CVD graphene is not without its challenges, including manufacturability. It is tricky to remove, manipulate or transfer CVD graphene from the substrate on which it is formed, and the ultraclean copper catalyst film is very costly. It also requires tight process parameters which, if not rather precisely achieved, can create defects. The presence of these defects will affect the electrical and mechanical performance of the graphene sheet. Another challenge is that the CVD process uses harsh chemicals and produces toxic off gases. Finally, the form factor – a single graphene sheet – limits its use as an additive. In short, CVD graphene and LTDF graphene will likely have (at least in the foreseeable future) completely distinct applications, markets and trajectories.


Many have tried to define real graphene solely in terms of thinness – 10 or fewer layers of carbon atoms with each atom bound to three neighbors in a honeycomb structure. This definition encompasses a broad range of materials, including GO, rGO, 3D graphene, graphene particles/powders and LTDF graphene flakes, although it excludes nanoplatelets. However, this definition of graphene is insufficient to realize the “wonder material” that promises to disrupt industries and transform thousands of products.

Industry and government frequently report disappointment with the performance of most of these materials. This disappointment stems from the disconnect between the expected benefit of real graphene and the performance benefit of the supplied materials which are marketed as graphene only because of the number of atomic layers. As discussed above, four properties are simultaneously required to unlock all of graphene’s miraculous qualities – thinness, lateral size, surface area and level of defects.

The appropriate way to view graphene materials is along a performance-in-use continuum, with graphite at the lowest point and LTDF graphene at the peak. Each material has uses based on its cost effectiveness. The appropriate selection of graphene depends upon the value-in-use equation. For road construction, GO or nanoparticles may be most cost-effective. For sound insulation in automotive applications, nanoplatelets may be the best choice. But for high value applications where optimal strength, conductivity and/or durability are required, there is no substitute for LTDF graphene.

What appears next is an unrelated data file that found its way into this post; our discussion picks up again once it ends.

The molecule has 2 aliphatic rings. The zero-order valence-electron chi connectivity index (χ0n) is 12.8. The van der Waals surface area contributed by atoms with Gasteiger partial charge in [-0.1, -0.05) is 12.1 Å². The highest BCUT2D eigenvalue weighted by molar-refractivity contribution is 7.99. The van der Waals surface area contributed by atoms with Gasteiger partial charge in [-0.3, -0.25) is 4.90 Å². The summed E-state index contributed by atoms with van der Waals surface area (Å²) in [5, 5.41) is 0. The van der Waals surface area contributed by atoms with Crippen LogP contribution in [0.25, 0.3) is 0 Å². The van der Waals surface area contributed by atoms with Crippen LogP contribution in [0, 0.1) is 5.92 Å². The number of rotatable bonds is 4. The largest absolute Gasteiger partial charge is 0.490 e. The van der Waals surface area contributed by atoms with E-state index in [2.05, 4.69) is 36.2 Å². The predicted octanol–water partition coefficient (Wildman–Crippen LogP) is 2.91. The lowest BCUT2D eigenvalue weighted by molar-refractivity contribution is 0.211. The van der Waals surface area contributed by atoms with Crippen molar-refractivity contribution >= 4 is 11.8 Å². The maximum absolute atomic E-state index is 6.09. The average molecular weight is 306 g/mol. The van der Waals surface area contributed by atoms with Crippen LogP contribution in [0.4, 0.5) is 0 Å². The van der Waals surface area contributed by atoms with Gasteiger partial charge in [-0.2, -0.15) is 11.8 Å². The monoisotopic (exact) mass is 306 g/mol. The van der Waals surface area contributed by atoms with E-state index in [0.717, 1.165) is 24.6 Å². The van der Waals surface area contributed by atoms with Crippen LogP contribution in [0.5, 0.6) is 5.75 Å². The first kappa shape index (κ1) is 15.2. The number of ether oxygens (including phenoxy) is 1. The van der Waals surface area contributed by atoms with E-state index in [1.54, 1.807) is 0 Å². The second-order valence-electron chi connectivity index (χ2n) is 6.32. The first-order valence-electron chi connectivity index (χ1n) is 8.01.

There can no longer be any doubt that real graphene is a wonder material poised to create a green Industrial Revolution. When added to existing materials, it has the potential to help solve some of the planet’s most pressing needs by improving strength to weight performance, electrical and thermal conductivity, chemical resistance and impermeability. The greater the need for high performance, the higher the quality of graphene along the continuum is required.

LTDF graphene delivers real graphene’s optimal performance. Some examples of its potential include:

  • Substantially reducing the carbon footprint of transportation and mobility by developing lighter chassis and fuselages, more efficient electric motors, and lighter, more powerful batteries
  • Shrinking the carbon footprint of building new infrastructure by slashing the amount of concrete and other construction materials (concrete is the single largest CO2 emitter, accounting for about 8% of global emissions)
  • Improving the efficiency of power transmission lines without the need for heavy copper
  • Boosting efficiency of solar cells, wind turbines, hydrogen fuel cells and energy storage devices to support the faster adoption of renewable energy technologies
  • Creating energy efficient and cost-effective water desalination membranes to address the global scourge of water scarcity
  • Reducing waste and maintenance costs from more effective coatings and lubricants by improving the efficiency and life cycles of equipment and infrastructure
  • Enabling a new generation of electronics, medical devices, drug delivery and, yes, perhaps even replacing computer chips…

Once industry and government better understand the performance characteristics of different materials, graphene can finally achieve the $11.5 trillion macro-economic impact predicted by George Gilder.

* Grateful appreciation to the following individuals, listed in alphabetical order, who have contributed to this article: Dr. Julia Faeth, Dr. William Grieco, Dr. Sarah Roscher, Dr. Akansha Urade and Dr. Kevin Wyss.


V. Palermo, I. A. Kinloch, S. Ligi und N. M. Pugno, Advanced materials, 2016, 28, 6232–6238 (DOI 10.1002/adma.201505469); L. Gong, et al., Advanced materials, 2010, 22, 2694-2697 (DOI 10.1002/adma.200904264).
Zhang W. et al, Exfoliation and defect control of graphene oxide for waterborne electromagnetic interference shielding coatings, Composites Part A: Applied Science and Manufacturing, 132, (2020), 105838
Smith A. et al, Synthesis, properties, and applications of graphene oxide/reduced graphene oxide and their nanocomposites, Nano Materials Science, 1, (2019), 31-47.
Pandey A. et al, Chapter 1 – Functionalized graphene nanomaterials: Next-generation nanomedicine, Functionalized Carbon Nanomaterials for Theranostic Applications, Micro and Nano Technologies, (2023), 3-18.